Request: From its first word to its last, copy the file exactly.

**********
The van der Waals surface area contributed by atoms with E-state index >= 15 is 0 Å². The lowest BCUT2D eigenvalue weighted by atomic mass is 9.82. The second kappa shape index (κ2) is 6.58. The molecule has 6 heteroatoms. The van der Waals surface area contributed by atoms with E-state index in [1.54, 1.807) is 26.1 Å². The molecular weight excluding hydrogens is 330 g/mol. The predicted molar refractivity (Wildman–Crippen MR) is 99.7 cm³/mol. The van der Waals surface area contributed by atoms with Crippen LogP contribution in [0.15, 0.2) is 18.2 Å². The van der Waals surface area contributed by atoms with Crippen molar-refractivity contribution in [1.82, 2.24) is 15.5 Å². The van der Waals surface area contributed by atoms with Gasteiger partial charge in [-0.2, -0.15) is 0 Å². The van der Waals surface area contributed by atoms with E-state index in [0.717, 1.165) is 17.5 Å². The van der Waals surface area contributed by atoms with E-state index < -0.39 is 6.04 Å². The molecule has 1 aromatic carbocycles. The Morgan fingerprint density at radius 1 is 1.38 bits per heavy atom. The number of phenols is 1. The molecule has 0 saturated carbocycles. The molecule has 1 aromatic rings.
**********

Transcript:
The van der Waals surface area contributed by atoms with E-state index >= 15 is 0 Å². The lowest BCUT2D eigenvalue weighted by atomic mass is 9.82. The second kappa shape index (κ2) is 6.58. The molecule has 6 heteroatoms. The van der Waals surface area contributed by atoms with E-state index in [1.54, 1.807) is 26.1 Å². The molecular weight excluding hydrogens is 330 g/mol. The predicted molar refractivity (Wildman–Crippen MR) is 99.7 cm³/mol. The van der Waals surface area contributed by atoms with Crippen LogP contribution in [0.15, 0.2) is 18.2 Å². The van der Waals surface area contributed by atoms with Crippen molar-refractivity contribution in [1.82, 2.24) is 15.5 Å². The van der Waals surface area contributed by atoms with Gasteiger partial charge in [-0.2, -0.15) is 0 Å². The van der Waals surface area contributed by atoms with E-state index in [0.717, 1.165) is 17.5 Å². The van der Waals surface area contributed by atoms with E-state index < -0.39 is 6.04 Å². The molecule has 1 aromatic carbocycles. The Morgan fingerprint density at radius 1 is 1.38 bits per heavy atom. The number of phenols is 1. The molecule has 0 saturated carbocycles. The molecule has 1 aromatic rings.